Wednesday, 17 August 2011

Day 46: Cleaning Windows

If you knew my mother, it would come as no surprise that her best frugality tips are all to do with cleaning.  I have been picking her brains this past day or so, and the first tip that came to her mind was to do with the cleaning of windows.

Mother is a fanatical cleaner of windows.  Well, she is a fanatical cleaner all round, but the thing about windows is that they often get overlooked even when the rest of the house is sparkling.  I remember when I lived in a lovely little cottage in the south-west of Scotland.  Knowing that my parents were visiting the next day, I cleaned for all I was worth.  The house was sparkling.  The garden was neat and weed-free.  Even the edges of the lawn were trimmed.  Then, when my mother arrived, she fell into a kind of despondency, for there was nothing for her to do.  Fortunately for her sense of usefulness, she eventually established that I had not washed the windows, and proceeded to do so, and so the proper mother-daughter hierarchy was restored.  I learned from that occasion always to leave one task undone when she was visiting - usually the edges of the lawn!

In my previous house (not the quaint little cottage, but a modern bungalow with huge picture-windows), the window cleaner turned up monthly and charge £8 a time.  It occurs to me therefore, that cleaning the windows oneself would be a good saving.  They don't actually need done monthly in my opinion - the window cleaner was milking it a bit there - but maybe they should be tackled about once every three months. Forget fancy window-cleaning solutions: there is nothing wrong with a sponge, hot water, and good old-fashioned washing up liquid for the initial wipe over, especially for the outside.  If the windows are large, there is probably no alternative to investing in proper window-cleaning sponges- and wipers-on-a-pole, but these have to be cheaper than £8 a month.

Alternatively, I have heard it suggested that you can use windscreen wash as is usually designed for cars.  Seemingly, it is pretty much the same stuff as the kind you buy in spray bottles for glass and mirrors, but much much cheaper.  Dilute according to instructions, and apply as you would soap and water (but maybe wear rubber gloves for this).  I have never actually tried this on windows, but from what it does on cars, I imagine it should dry fairly streak-free, and you may not need to do much more by way of polishing.

However, if you stick to the cheaper water-and-soap method, you will definitely need to do some polishing. For this, my mother swears by a new discovery: the E-cloth, which I can confirm really does work.  But if the budget doesn't quite stretch to this, then there is a yet cheaper solution.  Dilute about 1 part distilled white vinegar in 6-8 parts water (this site has some useful instructions).  Spritz it on the glass with a spray bottle, or just wipe it over with a separate cloth.  Then grab a handful of crumpled newspaper, and dry the window with it.  This was an old trick from my waitressing days that we used to use on the glass doors in the restaurant, and it results it a lovely shiny finish. I was told then that the cleaning effect is due to the ink in the newspaper reacting with the vinegar in some way: I suspect this is nonsense, but it works anyway.  Although be warned: your windows will indeed be lovely and clean, but your hands will be filthy with ink.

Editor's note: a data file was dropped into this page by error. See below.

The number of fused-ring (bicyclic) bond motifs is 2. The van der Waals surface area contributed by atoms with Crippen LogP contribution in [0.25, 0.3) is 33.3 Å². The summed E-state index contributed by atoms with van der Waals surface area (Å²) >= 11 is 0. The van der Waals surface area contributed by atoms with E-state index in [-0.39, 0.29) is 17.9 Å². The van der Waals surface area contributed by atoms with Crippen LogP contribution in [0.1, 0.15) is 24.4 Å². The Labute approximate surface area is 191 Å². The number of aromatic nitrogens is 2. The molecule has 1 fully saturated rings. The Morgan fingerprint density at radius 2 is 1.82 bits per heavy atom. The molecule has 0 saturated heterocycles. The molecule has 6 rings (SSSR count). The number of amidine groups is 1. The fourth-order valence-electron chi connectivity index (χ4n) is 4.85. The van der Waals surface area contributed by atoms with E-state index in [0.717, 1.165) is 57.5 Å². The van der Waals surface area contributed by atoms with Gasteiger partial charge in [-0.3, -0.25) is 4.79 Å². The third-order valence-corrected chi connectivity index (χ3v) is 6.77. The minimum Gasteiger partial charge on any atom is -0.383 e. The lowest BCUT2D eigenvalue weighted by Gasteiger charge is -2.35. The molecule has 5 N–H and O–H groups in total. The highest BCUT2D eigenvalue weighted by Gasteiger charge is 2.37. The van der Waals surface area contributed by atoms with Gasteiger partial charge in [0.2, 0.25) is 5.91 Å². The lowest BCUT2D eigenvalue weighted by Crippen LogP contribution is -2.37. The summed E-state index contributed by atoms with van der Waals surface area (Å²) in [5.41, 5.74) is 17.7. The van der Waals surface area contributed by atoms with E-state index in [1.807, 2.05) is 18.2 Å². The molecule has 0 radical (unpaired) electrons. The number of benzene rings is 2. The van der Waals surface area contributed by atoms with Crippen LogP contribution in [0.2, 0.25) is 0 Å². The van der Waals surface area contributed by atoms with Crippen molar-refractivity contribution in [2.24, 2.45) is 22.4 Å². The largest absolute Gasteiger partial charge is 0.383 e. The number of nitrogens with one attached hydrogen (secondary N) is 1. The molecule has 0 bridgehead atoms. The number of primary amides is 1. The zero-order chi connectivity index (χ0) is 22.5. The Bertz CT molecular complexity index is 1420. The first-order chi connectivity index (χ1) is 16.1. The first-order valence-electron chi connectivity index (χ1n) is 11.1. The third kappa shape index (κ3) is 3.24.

Be not like this!
I watched the film, The Girl with the Pearl Earring, and gleaned from that that Vermeer's sepia-toned interiors were owing to his unwashed windows.  That was wonderful for Vermeer, and for art in general, but these must must have been seriously filthy windows to get that effect.  As for me, although I never really notice when the windows are a bit grimy, oh my goodness how I notice the difference when they are clean, and the rooms are filled with light.


JohnO said...

Never mind your e-cloth. Poundland is your friend. A pack of 4 micro-fibre cloths for (surprise! surprise!) £1. Excellent for general cleaning and polishing.
In fact, Poundland is worth a visit for a lot of household products.

Jan said...

I was planning on mentioning newspaper and there it was, almost to the end. A splosh of methylated spirits in a bucket of warm water and polished with newspaper is good for very dirty windows too. It dries shiny with no streaks.

My problem is hopper windows which open outwards on a slant with hinge at top. Birds sit on the gutter which is on next floor up and you can guess the rest. I'm on the third floor above the ground so a ladder is not useful. Apartment rules say owners are responsible for all glass in their apartments so obviosly ther's no regular cleaner. I just can't get at them.

Fran said...

Great tip, John - thank you very much. I have only briefly checked out Poundland, and must examine it in more detail.

Jan, thank you too for the methylated spirits tip. Your windows do sound like a real problem, though. I too am on the third floor: the windows are the old-fashioned sash kind, and I can't get at them either. I am afraid I have no solution for you - just sympathy.